Trump slammed for migrant remarks
Criticizing state’s handling of ‘sanctuary’ areas
WASHINGTON •Whilerailing against California for its so-called sanctuary immigration policies, President Donald Trump referred to some people who cross the border illegally as “animals” — drawing a sharp rebuke from Democratic leaders for the harsh rhetoric.
Trump’s remark at a meeting with local leaders was in response to a comment about MS-13 gang members.
“We have people coming into the country, or trying to come in — and we’re stopping a lot of them,” Trump said during the immigration roundtable after Fresno County Sheriff Margaret Mims complained about state restrictions that limit co-operation with federal immigration authorities. “You wouldn’t believe how bad these people are. These aren’t people. These are animals.”
Trump has repeatedly referred to members of the violent street gang as “animals” in speeches and rallies. He has also used the term to describe terrorists and school shooters.
Senate Minority Leader Chuck Schumer responded on Twitter, saying, “When all of our great-great-grandparents came to America they weren’t ‘animals,’ and these people aren’t either.”
And House Minority leader Nancy Pelosi said, “Every day that you think you’ve seen it all, along comes another manifestation of why their policies are so inhumane.”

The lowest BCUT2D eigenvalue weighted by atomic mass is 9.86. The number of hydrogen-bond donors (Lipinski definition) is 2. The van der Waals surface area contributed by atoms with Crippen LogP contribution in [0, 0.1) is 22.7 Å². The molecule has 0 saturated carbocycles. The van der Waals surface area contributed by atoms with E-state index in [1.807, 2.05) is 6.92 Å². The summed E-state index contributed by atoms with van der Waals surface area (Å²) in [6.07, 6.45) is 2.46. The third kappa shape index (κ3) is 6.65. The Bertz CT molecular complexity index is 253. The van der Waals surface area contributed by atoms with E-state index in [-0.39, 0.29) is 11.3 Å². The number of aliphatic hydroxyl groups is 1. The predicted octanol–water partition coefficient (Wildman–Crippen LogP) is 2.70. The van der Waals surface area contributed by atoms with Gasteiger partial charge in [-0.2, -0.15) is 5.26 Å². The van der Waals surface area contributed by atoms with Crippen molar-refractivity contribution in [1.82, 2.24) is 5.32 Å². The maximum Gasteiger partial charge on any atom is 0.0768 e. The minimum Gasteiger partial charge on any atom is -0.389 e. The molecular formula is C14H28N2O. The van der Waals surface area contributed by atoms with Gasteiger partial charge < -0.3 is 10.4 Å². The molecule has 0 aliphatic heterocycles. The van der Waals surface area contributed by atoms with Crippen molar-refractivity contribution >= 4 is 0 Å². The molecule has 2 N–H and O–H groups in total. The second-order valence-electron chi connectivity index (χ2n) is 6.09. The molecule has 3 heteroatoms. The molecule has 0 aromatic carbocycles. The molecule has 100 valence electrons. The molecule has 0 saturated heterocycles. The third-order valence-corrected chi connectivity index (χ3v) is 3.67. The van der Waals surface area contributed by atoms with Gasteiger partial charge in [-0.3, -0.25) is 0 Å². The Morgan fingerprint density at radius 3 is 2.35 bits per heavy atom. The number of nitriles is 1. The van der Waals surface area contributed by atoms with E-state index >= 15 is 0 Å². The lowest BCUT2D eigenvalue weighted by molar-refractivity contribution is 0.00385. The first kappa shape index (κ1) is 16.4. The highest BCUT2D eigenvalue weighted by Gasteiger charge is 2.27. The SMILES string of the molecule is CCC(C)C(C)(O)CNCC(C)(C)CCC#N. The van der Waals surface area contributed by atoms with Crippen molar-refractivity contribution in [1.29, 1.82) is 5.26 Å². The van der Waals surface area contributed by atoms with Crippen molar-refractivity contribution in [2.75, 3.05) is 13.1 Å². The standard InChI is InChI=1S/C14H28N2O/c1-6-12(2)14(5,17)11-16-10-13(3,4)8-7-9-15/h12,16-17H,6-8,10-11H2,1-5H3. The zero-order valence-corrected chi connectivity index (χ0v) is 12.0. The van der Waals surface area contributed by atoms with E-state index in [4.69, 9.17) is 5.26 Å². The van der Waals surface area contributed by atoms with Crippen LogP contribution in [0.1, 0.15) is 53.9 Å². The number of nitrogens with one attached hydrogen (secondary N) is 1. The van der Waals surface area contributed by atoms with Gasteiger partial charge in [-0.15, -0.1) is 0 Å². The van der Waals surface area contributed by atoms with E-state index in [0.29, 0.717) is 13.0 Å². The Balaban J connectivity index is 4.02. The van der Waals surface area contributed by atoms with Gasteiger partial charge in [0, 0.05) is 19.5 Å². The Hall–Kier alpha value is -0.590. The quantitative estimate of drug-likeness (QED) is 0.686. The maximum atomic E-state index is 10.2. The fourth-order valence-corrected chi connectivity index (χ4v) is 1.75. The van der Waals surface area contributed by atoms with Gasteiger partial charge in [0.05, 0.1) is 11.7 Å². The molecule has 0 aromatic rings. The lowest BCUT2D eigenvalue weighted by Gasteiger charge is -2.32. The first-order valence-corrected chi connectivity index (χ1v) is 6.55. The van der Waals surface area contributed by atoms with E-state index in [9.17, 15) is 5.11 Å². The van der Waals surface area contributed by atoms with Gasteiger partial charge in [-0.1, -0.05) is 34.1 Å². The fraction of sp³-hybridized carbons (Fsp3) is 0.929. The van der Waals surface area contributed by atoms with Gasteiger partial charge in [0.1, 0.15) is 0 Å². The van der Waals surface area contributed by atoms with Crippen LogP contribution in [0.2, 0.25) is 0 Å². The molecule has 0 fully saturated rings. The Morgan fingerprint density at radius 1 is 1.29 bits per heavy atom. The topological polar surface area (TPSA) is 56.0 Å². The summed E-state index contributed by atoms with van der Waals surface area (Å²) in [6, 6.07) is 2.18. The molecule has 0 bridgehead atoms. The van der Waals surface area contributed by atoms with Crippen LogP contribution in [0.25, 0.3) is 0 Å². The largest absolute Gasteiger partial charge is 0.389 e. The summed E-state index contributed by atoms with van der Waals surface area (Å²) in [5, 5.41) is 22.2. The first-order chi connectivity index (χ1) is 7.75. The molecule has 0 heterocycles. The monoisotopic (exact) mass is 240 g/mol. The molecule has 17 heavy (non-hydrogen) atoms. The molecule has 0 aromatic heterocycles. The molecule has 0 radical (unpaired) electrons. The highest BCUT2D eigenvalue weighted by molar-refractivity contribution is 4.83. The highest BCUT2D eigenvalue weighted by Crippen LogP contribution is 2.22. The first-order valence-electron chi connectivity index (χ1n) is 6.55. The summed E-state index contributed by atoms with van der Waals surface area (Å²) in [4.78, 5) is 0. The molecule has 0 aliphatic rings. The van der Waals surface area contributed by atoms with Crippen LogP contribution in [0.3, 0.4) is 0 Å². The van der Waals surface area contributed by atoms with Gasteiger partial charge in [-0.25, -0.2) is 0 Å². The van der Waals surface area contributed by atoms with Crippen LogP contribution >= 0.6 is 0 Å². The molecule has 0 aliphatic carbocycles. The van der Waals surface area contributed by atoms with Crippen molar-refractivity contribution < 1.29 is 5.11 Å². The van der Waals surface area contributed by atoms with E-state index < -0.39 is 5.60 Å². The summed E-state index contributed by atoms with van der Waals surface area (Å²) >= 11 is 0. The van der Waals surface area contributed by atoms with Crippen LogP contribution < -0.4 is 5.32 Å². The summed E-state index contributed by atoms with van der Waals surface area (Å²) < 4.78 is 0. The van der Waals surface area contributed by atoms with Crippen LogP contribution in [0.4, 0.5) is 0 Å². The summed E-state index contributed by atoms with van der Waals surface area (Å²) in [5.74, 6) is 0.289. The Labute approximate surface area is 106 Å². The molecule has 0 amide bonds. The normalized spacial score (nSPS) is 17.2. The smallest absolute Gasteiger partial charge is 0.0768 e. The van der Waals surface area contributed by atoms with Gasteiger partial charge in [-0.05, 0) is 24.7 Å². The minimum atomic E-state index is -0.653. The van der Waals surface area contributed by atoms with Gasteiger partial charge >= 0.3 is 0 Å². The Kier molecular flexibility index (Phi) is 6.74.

Trump was joined at the Wednesday White House meeting by mayors, sheriffs and other leaders from California who oppose the state’s immigration policies and who applauded his administration’s hard-line efforts.
“This is your Republican resistance right here against what they’re doing in California,” said Assemblywoman Melissa Melendez, co-opting a term used by Democrats opposed to Trump’s presidency. She, like others, said the president and his policies were far more popular in the state than people realize.
They were criticizing legislation Gov. Jerry Brown signed into law last year that bars police from asking people about their immigration status or helping federal agents with immigration enforcement. Jail officials can transfer inmates to immigration authorities if they have been convicted of one of about 800 crimes, mostly felonies, but not minor offences.
Brown insists the legislation doesn’t prevent immigration officials from doing their jobs. But the Trump administration has sued to reverse it, calling the policies unconstitutional.